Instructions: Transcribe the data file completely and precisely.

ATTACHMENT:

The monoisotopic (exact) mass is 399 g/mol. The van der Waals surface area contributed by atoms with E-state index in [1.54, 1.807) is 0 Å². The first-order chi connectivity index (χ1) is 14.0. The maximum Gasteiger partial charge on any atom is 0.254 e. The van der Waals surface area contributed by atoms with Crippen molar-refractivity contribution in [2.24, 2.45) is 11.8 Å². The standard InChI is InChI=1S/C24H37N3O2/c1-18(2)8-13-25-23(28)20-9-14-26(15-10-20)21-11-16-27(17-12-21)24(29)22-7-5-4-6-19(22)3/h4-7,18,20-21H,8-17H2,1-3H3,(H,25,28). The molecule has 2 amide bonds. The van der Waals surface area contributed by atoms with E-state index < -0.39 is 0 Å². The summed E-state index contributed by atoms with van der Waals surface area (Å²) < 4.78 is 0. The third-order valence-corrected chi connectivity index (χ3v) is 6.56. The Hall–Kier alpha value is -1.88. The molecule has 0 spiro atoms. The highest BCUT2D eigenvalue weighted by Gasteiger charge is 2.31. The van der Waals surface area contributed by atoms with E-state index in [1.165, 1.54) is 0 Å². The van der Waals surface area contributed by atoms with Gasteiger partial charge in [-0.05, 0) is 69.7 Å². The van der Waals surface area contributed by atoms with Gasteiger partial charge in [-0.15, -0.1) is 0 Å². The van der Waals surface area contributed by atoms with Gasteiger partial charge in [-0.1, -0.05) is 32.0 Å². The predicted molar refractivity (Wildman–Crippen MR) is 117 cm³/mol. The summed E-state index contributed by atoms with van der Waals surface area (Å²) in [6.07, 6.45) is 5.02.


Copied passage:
The monoisotopic (exact) mass is 399 g/mol. The van der Waals surface area contributed by atoms with E-state index in [1.54, 1.807) is 0 Å². The first-order chi connectivity index (χ1) is 14.0. The maximum Gasteiger partial charge on any atom is 0.254 e. The van der Waals surface area contributed by atoms with Crippen molar-refractivity contribution in [2.24, 2.45) is 11.8 Å². The standard InChI is InChI=1S/C24H37N3O2/c1-18(2)8-13-25-23(28)20-9-14-26(15-10-20)21-11-16-27(17-12-21)24(29)22-7-5-4-6-19(22)3/h4-7,18,20-21H,8-17H2,1-3H3,(H,25,28). The molecule has 2 amide bonds. The van der Waals surface area contributed by atoms with E-state index < -0.39 is 0 Å². The summed E-state index contributed by atoms with van der Waals surface area (Å²) < 4.78 is 0. The third-order valence-corrected chi connectivity index (χ3v) is 6.56. The Hall–Kier alpha value is -1.88. The molecule has 0 spiro atoms. The highest BCUT2D eigenvalue weighted by Gasteiger charge is 2.31. The van der Waals surface area contributed by atoms with E-state index in [1.165, 1.54) is 0 Å². The van der Waals surface area contributed by atoms with Gasteiger partial charge in [-0.05, 0) is 69.7 Å². The van der Waals surface area contributed by atoms with Gasteiger partial charge in [-0.15, -0.1) is 0 Å². The van der Waals surface area contributed by atoms with Gasteiger partial charge in [-0.1, -0.05) is 32.0 Å². The predicted molar refractivity (Wildman–Crippen MR) is 117 cm³/mol. The summed E-state index contributed by atoms with van der Waals surface area (Å²) in [6.07, 6.45) is 5.02.